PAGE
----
C. S. Lewis made an interesting allusion to contraception from a story in Arthurian legend about the misuse of the "Spear of Longinus" - the lance supposedly used to pierce our Lord on the cross.
I was reading an earlier post of mine on C.S. Lewis and contraception in which I quote from That Hideous Strength, the third book of his space trilogy, an excerpt which refers to a particular character's use of contraception:
"‘Sir,’ said Merlin, ‘know well that she has done in Logres a thing of which no less sorrow shall come than came of the stroke that Balinus struck. For, Sir, it was the purpose of God that she and her lord should between them have begotten a child by whom the enemies should have been put out of Logres for a thousand years.’"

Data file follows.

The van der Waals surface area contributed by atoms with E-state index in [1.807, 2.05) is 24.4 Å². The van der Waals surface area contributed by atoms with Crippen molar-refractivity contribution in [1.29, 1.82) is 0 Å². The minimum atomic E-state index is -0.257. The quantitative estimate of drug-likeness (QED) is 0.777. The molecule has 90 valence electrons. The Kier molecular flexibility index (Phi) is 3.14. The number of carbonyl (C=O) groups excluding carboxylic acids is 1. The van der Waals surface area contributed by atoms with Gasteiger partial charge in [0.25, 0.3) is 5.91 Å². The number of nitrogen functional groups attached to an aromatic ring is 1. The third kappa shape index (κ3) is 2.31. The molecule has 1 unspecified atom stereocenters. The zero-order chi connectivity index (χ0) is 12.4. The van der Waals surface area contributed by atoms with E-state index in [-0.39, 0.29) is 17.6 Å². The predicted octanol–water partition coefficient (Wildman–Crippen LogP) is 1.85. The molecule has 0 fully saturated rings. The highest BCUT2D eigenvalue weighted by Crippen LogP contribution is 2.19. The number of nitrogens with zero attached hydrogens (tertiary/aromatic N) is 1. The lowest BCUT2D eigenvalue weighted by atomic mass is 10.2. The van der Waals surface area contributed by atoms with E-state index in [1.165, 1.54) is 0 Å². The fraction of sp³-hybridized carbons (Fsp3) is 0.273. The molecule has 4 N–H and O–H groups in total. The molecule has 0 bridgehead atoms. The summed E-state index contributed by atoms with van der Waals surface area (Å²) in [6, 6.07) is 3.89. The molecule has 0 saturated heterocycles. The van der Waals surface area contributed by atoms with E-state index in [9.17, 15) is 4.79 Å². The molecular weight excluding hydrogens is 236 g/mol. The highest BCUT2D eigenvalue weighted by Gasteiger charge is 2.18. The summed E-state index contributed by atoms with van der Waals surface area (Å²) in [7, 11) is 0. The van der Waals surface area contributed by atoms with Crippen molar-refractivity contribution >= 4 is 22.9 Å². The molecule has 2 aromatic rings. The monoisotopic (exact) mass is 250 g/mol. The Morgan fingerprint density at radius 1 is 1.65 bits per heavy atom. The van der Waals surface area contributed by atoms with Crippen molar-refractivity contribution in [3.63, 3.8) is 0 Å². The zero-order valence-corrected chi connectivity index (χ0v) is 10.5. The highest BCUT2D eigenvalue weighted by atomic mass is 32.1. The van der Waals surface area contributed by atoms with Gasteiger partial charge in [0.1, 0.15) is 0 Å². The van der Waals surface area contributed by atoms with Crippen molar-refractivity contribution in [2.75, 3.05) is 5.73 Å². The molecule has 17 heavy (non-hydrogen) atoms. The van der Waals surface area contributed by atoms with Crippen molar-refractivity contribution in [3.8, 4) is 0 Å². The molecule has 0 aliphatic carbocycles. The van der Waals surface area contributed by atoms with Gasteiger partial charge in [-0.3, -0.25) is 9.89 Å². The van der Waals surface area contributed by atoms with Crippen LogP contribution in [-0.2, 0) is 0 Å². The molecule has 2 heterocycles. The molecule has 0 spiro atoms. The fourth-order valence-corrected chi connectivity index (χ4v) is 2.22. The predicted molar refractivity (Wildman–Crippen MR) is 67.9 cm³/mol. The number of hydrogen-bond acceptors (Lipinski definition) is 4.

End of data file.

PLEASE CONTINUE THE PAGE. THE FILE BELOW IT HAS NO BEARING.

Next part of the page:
Who was "Balinus" and what did he do?
Balinus (Balin) was a would-be knight of King Arthur's Court. At one point in the legend he sets out to avenge a man slain by an invisible knight traveling under his protection. The villain turns out to be the brother of the Grail King Pellam, and Balin kills him at a feast in Pellam's castle. Pellam goes to avenge his brother, shattering one of Balin's swords. Balin then goes from room to room in the castle to find another weapon. Though a voice warns him not to, he enters the room where the Holy Grail and the lance used to pierce our Lord were kept. Balin seizes the lance and runs the weapon through both of Pellam's thighs. This "Dolorous Stroke" maims Pellam, and turns the Grail kingdom of Logres into a barren land for years to come - the curse for using this sacred spear as a weapon.
So, now we know who Balinus was and what he did. Lewis never ceases to amaze me with the depth of his writings. Perhaps he didn't intend the obvious parallel readers of this blog might draw from his allusion, but it is certainly undeniable that contraception is, indeed, a thing which is turning our world into a barren wasteland. We are on the verge of a demographic winter caused by contraception's dolorous stroke.